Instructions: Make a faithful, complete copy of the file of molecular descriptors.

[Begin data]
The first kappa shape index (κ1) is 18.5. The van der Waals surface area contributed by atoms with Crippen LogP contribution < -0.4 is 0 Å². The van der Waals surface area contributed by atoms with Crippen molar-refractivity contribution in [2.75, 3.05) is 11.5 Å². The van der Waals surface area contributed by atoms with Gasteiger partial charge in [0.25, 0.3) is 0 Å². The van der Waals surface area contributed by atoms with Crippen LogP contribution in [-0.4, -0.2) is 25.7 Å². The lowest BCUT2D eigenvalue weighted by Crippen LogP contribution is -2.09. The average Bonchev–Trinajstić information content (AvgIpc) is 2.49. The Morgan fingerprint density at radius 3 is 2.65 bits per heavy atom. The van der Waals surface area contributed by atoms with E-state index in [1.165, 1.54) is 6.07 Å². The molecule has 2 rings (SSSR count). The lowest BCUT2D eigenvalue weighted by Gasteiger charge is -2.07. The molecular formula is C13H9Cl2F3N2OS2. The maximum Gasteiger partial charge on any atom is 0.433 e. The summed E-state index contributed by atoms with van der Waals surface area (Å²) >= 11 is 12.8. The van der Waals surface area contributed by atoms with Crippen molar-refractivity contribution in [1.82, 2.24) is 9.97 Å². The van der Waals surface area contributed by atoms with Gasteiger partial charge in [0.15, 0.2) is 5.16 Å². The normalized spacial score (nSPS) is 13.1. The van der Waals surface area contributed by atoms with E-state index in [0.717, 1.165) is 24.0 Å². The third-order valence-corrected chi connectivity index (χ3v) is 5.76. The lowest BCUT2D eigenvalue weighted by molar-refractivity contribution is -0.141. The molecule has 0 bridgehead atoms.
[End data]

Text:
The first kappa shape index (κ1) is 18.5. The van der Waals surface area contributed by atoms with Crippen LogP contribution < -0.4 is 0 Å². The van der Waals surface area contributed by atoms with Crippen molar-refractivity contribution in [2.75, 3.05) is 11.5 Å². The van der Waals surface area contributed by atoms with Gasteiger partial charge in [0.25, 0.3) is 0 Å². The van der Waals surface area contributed by atoms with Crippen LogP contribution in [-0.4, -0.2) is 25.7 Å². The lowest BCUT2D eigenvalue weighted by Crippen LogP contribution is -2.09. The average Bonchev–Trinajstić information content (AvgIpc) is 2.49. The Morgan fingerprint density at radius 3 is 2.65 bits per heavy atom. The van der Waals surface area contributed by atoms with E-state index in [1.165, 1.54) is 6.07 Å². The molecule has 2 rings (SSSR count). The lowest BCUT2D eigenvalue weighted by Gasteiger charge is -2.07. The molecular formula is C13H9Cl2F3N2OS2. The maximum Gasteiger partial charge on any atom is 0.433 e. The summed E-state index contributed by atoms with van der Waals surface area (Å²) >= 11 is 12.8. The van der Waals surface area contributed by atoms with Crippen molar-refractivity contribution in [1.82, 2.24) is 9.97 Å². The van der Waals surface area contributed by atoms with Gasteiger partial charge in [0.15, 0.2) is 5.16 Å². The normalized spacial score (nSPS) is 13.1. The van der Waals surface area contributed by atoms with E-state index in [0.717, 1.165) is 24.0 Å². The third-order valence-corrected chi connectivity index (χ3v) is 5.76. The lowest BCUT2D eigenvalue weighted by molar-refractivity contribution is -0.141. The molecule has 0 bridgehead atoms.